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86'd 

First place winner

Page 3 of 4

And then he called. We were slammed. It was the day the restaurant reviewer was there. The whole place was booked that night for a wedding party that would start to arrive at six. Dinorah was playing disco at the dishwasher. Dominique had her hand on the work table feeling the vibrations and was shimmying a little, smiling, her eyes closed, not working at all. I was steaming seven dozen artichokes in white wine and oil and the greasy little yellow phone on the wall was ringing.

I put an oily finger in my ear and crushed my other ear with the phone and heard him say my name, slow and low. I stared at the floor, forcing myself to focus on a spot of spilled something.

"What?"

"It's me."

"I know."

I bent straight at the waist to stare dumb at the floor like I was going for my toes, greasy fingers in both ears. My mouth was wide open. He had been gone for two months.

"How are you?" he asked.

Well I've wanted to stick a fork in my stomach for a few weeks, but otherwise I'm good.

"Good thanks."

"Good. Listen. I miss you."

"... What? ... Really?"

I probably sounded very distracted. Shit. Dinorah was washing dishes and clanging pans to the Weather Girls, Hallelujah, it's raining men. I swung my torso up like a marching doll, whipped around to stare her down, screwed up a Gila monster face and glared at her. She stopped dancing in mid-clang and put the pans back on the rack.

"So ... how are you?"

"I ... Good, you know ... How're you?"

"Good. I've been thinking about you a lot, you know. Feeling terrible about everything," he said.

No way. Really?

"Yeah. Yeah ... me too ... I feel ... I feel terrible too. Terrible."

"Yeah. Terrible."

"How's Marta?"

He laughed, a low rumbling. My heart was jumping.

"I don't know. She's not here."

So many times I'd envisioned this conversation. I knew exactly what I'd say, and that I'd of course take him back, but I thought I'd chuckle and make him beg. Now here he was, laughing like he did not deserve to, and I was in pink Happy Chef baggy pants smeared with olive oil. It was sticky-hot and I felt like I hadn't showered in a week. He was chortling like a little chipmunk and I was not capable of speech. My feet were growing stalks into the ground.

Neither of us spoke then. I was staring at my toes again, my feet spread apart and my nose about to rest on my left knee. The song ended and suddenly it was very quiet in the kitchen for just that one minute. I faced the wall and knew the whole staff knew what was up. One by one they were dropping what they were doing and coming in to stare at the back of my head. I could hear him breathing.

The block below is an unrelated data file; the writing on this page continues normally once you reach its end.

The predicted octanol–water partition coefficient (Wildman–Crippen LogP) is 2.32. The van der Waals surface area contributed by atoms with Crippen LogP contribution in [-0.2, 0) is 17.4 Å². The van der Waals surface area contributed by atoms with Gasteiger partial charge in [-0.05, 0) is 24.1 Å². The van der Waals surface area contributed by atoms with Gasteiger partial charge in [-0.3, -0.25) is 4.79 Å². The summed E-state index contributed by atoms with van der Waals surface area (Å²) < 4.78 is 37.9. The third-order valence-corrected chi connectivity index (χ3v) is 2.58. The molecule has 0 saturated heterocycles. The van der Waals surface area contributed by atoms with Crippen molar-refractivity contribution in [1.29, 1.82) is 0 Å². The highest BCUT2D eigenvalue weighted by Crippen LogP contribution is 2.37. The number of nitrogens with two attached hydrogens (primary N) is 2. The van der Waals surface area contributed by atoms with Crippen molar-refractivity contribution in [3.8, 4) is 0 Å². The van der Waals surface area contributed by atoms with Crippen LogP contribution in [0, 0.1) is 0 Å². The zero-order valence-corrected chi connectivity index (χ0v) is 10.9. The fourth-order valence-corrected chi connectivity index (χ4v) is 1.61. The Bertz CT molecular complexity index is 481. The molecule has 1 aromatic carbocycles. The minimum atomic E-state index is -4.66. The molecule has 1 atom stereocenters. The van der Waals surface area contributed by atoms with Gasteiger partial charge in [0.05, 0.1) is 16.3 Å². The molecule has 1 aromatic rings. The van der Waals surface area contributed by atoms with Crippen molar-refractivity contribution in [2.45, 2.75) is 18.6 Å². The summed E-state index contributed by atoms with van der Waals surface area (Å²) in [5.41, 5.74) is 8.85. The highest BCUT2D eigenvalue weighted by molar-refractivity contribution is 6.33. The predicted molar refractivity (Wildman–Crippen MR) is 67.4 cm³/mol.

"Rick?"

"Yeah?"

"What are you doing?"

He laughed again. "I'm just laying here."

"Laying where? Where are you laying?" I sounded like a mom whose kid didn't make it home from the school bus.

"In bed, silly."

Pat was waving stale French bread at me.

"But Rick, it's like one in the afternoon."

"I know. Why don't you come over?"

"I can't ... It's the middle of lunch."

"So put somebody else in charge and come see me."

"But it's the middle of --" Oh. It had taken me that long to figure out what he was talking about.

"Hey," he said. "Are you there?"

"Rick?"

"What? Are you coming over or not?"

"But I can't. Can I come over later, after lunch?"

"No. I'm busy then. I'll ... ah ... you know. I'll talk to you again some time."

He said he needed to go and hung up. One weird chance and now it was gone, too bad, goodbye. I kept holding onto the phone after he'd hung up, hanging over and glaring at my shoes.

Pat was staring at me as she filled bread baskets. She and Sherry both bellied up to the work table and watched me as they waited for their bread. I hung up the phone and slithered into the walk-in cooler. Dominique came in then, pissed off because I'd glared at her and Dinorah.

"What is your problem?" Her voice was Haitian-inflected and consonant-free, like "Wha is ya pralom?"

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